A while ago I had a Twitter account that was both for writing and personal. I wanted to split it into two, one for writing, one personal. I did, and the writing one got suspended, probably because it was too sparse and may have looked like a spam account or something like that. I appealed the suspension, and recently (a few weeks ago), Twitter unsuspended the account. So now I have a writing Twitter account.
I don't really like Twitter that much anymore and don't expect to invest a lot in the account unless someday it has more followers. So far it's just for announcements.
I started two reading projects, as you may have seen: reviewing Rawlette's The Feeling of Value and going through a reading list on population ethics from the EA Forum.
I probably shouldn't start any more projects right now. I do have Moynihan's X-Risk pre-ordered, should get that in early November. I might be able to finish the reading projects I've started before then (we'll see). If so, I may have a gap where I can consider starting another project. I think I may get through X-Risk quickly, maybe read it concurrent with something else.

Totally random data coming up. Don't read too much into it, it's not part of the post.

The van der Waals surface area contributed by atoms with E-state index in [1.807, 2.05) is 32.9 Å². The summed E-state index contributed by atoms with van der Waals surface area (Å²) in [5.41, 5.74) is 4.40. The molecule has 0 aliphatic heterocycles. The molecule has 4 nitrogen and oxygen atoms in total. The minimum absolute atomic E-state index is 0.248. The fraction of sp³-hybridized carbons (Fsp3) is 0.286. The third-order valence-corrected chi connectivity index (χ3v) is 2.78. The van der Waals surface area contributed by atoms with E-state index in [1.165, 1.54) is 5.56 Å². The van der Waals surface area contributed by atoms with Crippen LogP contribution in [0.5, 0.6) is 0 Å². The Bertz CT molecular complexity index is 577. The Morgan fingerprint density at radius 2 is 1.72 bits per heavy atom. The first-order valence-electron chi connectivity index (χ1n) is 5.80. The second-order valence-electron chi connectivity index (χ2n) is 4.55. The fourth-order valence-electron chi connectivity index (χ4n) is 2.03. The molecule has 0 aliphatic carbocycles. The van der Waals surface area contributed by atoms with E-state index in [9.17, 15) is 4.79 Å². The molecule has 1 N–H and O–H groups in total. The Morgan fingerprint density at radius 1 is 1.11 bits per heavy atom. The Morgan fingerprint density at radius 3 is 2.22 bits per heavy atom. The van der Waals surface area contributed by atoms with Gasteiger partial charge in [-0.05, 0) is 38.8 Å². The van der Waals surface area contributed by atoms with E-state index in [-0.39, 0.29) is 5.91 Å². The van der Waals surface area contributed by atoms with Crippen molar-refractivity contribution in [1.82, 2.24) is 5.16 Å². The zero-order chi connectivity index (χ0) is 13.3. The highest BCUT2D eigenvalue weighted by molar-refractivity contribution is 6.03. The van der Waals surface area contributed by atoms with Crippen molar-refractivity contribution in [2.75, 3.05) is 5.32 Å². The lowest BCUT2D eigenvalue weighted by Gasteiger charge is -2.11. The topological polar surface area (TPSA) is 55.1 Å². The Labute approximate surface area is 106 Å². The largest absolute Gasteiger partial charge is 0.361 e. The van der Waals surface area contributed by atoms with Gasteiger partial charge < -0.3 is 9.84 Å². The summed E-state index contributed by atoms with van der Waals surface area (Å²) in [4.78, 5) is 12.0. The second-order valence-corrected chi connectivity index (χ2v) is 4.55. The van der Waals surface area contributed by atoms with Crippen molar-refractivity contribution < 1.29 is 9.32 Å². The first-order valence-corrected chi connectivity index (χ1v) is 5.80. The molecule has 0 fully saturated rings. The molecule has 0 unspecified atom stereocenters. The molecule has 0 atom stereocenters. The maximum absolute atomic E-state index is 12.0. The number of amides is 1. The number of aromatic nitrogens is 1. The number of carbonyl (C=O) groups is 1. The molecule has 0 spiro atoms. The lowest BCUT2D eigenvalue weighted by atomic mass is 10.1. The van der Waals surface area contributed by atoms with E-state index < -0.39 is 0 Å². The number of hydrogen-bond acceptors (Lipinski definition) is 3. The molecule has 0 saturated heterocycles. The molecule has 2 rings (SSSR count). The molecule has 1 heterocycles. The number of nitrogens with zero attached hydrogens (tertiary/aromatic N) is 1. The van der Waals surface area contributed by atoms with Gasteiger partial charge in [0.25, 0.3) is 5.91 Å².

Two philosophy projects occur to me. One is re-reading I and Thou by Buber and Totality and Infinity by Levinas: a showdown between two different theories of intersubjectivity. I like the toughness of Levinas, but I generally think that Buber is saner. At least, that's based on a couple of maybe-adequate readings of Buber and one not-so-good reading of Levinas. (I will definitely look into secondary literature if I try this project.) Can I come up with a take on intersubjectivity that is in keeping with my existing project?
The other is to read Berkeley's Principles of Human Knowledge. I have read about Berkeley and assimilated some of his ideas, but have never actually read anything by him. I expect to get some unexpected ideas, likely enough. But also I expect to be interested in his attempt to be skeptical of material substance.
Also I saw an Emily Dickinson poem that I liked, and may check out her work.
The philosophy projects sound kind of heavy. I'm conscious that getting committed to something heavy might be a waste of my time. Maybe I'm better off doing a lot of light work, rather than a few heavy projects. Rawlette isn't too bad -- clearly-written book, and the ideas are fairly straightforward, so far. But the other three philosophers mentioned wouldn't be like her.